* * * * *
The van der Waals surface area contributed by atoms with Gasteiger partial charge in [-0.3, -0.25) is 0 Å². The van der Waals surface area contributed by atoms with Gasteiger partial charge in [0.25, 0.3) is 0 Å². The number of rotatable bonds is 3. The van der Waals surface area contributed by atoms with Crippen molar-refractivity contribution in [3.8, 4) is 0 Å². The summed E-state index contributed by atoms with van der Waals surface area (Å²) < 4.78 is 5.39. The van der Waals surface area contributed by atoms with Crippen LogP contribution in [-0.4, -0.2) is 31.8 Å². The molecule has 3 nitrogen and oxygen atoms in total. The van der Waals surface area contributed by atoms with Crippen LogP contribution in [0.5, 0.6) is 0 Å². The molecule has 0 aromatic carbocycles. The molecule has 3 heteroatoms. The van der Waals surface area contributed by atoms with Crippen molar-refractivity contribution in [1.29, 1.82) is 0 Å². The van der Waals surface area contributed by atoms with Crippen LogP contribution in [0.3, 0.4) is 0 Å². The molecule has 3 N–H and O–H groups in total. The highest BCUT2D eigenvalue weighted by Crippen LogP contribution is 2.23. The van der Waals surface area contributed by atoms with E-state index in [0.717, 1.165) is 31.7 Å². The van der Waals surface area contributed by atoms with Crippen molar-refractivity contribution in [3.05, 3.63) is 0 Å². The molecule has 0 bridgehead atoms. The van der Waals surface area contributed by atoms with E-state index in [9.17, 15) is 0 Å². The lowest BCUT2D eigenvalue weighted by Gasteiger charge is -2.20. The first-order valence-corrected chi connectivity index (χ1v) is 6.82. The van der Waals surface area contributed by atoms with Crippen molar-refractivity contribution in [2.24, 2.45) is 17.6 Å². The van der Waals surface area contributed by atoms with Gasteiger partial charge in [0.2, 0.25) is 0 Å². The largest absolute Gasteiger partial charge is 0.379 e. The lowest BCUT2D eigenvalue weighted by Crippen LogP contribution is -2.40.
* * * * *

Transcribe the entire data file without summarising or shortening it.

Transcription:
The van der Waals surface area contributed by atoms with Gasteiger partial charge in [-0.3, -0.25) is 0 Å². The van der Waals surface area contributed by atoms with Gasteiger partial charge in [0.25, 0.3) is 0 Å². The number of rotatable bonds is 3. The van der Waals surface area contributed by atoms with Crippen molar-refractivity contribution in [3.8, 4) is 0 Å². The summed E-state index contributed by atoms with van der Waals surface area (Å²) < 4.78 is 5.39. The van der Waals surface area contributed by atoms with Crippen LogP contribution in [-0.4, -0.2) is 31.8 Å². The molecule has 3 nitrogen and oxygen atoms in total. The van der Waals surface area contributed by atoms with Crippen LogP contribution in [0.5, 0.6) is 0 Å². The molecule has 0 aromatic carbocycles. The molecule has 3 heteroatoms. The van der Waals surface area contributed by atoms with Crippen molar-refractivity contribution in [1.29, 1.82) is 0 Å². The van der Waals surface area contributed by atoms with Crippen LogP contribution in [0.3, 0.4) is 0 Å². The molecule has 3 N–H and O–H groups in total. The highest BCUT2D eigenvalue weighted by Crippen LogP contribution is 2.23. The van der Waals surface area contributed by atoms with E-state index in [0.717, 1.165) is 31.7 Å². The van der Waals surface area contributed by atoms with Crippen molar-refractivity contribution in [3.05, 3.63) is 0 Å². The molecule has 0 bridgehead atoms. The van der Waals surface area contributed by atoms with E-state index in [9.17, 15) is 0 Å². The lowest BCUT2D eigenvalue weighted by Gasteiger charge is -2.20. The first-order valence-corrected chi connectivity index (χ1v) is 6.82. The van der Waals surface area contributed by atoms with Crippen molar-refractivity contribution in [2.24, 2.45) is 17.6 Å². The van der Waals surface area contributed by atoms with Gasteiger partial charge in [0.2, 0.25) is 0 Å². The largest absolute Gasteiger partial charge is 0.379 e. The lowest BCUT2D eigenvalue weighted by Crippen LogP contribution is -2.40.